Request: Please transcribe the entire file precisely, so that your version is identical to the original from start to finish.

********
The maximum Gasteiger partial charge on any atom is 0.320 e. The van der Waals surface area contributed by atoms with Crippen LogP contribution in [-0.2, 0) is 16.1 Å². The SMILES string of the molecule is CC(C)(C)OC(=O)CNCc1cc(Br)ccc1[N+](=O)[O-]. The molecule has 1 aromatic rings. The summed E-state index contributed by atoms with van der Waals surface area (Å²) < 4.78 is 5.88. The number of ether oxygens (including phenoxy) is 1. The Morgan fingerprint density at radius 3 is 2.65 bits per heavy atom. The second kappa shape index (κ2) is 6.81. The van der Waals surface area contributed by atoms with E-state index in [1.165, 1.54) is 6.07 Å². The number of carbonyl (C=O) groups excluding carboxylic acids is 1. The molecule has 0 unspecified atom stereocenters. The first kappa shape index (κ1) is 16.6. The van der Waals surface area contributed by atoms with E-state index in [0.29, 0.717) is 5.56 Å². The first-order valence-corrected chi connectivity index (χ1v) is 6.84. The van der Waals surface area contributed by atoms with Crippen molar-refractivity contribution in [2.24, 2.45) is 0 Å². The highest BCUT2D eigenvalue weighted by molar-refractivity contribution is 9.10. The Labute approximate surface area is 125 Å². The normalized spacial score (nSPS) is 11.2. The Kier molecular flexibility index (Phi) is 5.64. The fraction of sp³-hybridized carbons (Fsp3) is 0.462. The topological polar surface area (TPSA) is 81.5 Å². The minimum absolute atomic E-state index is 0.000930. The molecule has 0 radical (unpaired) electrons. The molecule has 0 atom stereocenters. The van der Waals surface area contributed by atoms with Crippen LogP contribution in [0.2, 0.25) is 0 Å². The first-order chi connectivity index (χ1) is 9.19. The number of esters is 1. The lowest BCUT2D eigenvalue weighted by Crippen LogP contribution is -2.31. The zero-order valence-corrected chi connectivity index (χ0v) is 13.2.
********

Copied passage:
The maximum Gasteiger partial charge on any atom is 0.320 e. The van der Waals surface area contributed by atoms with Crippen LogP contribution in [-0.2, 0) is 16.1 Å². The SMILES string of the molecule is CC(C)(C)OC(=O)CNCc1cc(Br)ccc1[N+](=O)[O-]. The molecule has 1 aromatic rings. The summed E-state index contributed by atoms with van der Waals surface area (Å²) < 4.78 is 5.88. The number of ether oxygens (including phenoxy) is 1. The Morgan fingerprint density at radius 3 is 2.65 bits per heavy atom. The second kappa shape index (κ2) is 6.81. The van der Waals surface area contributed by atoms with E-state index in [1.165, 1.54) is 6.07 Å². The number of carbonyl (C=O) groups excluding carboxylic acids is 1. The molecule has 0 unspecified atom stereocenters. The first kappa shape index (κ1) is 16.6. The van der Waals surface area contributed by atoms with E-state index in [0.29, 0.717) is 5.56 Å². The first-order valence-corrected chi connectivity index (χ1v) is 6.84. The van der Waals surface area contributed by atoms with Crippen molar-refractivity contribution in [2.24, 2.45) is 0 Å². The highest BCUT2D eigenvalue weighted by molar-refractivity contribution is 9.10. The Labute approximate surface area is 125 Å². The normalized spacial score (nSPS) is 11.2. The Kier molecular flexibility index (Phi) is 5.64. The fraction of sp³-hybridized carbons (Fsp3) is 0.462. The topological polar surface area (TPSA) is 81.5 Å². The minimum absolute atomic E-state index is 0.000930. The molecule has 0 radical (unpaired) electrons. The molecule has 0 atom stereocenters. The van der Waals surface area contributed by atoms with Crippen LogP contribution in [0.2, 0.25) is 0 Å². The first-order chi connectivity index (χ1) is 9.19. The number of esters is 1. The lowest BCUT2D eigenvalue weighted by Crippen LogP contribution is -2.31. The zero-order valence-corrected chi connectivity index (χ0v) is 13.2.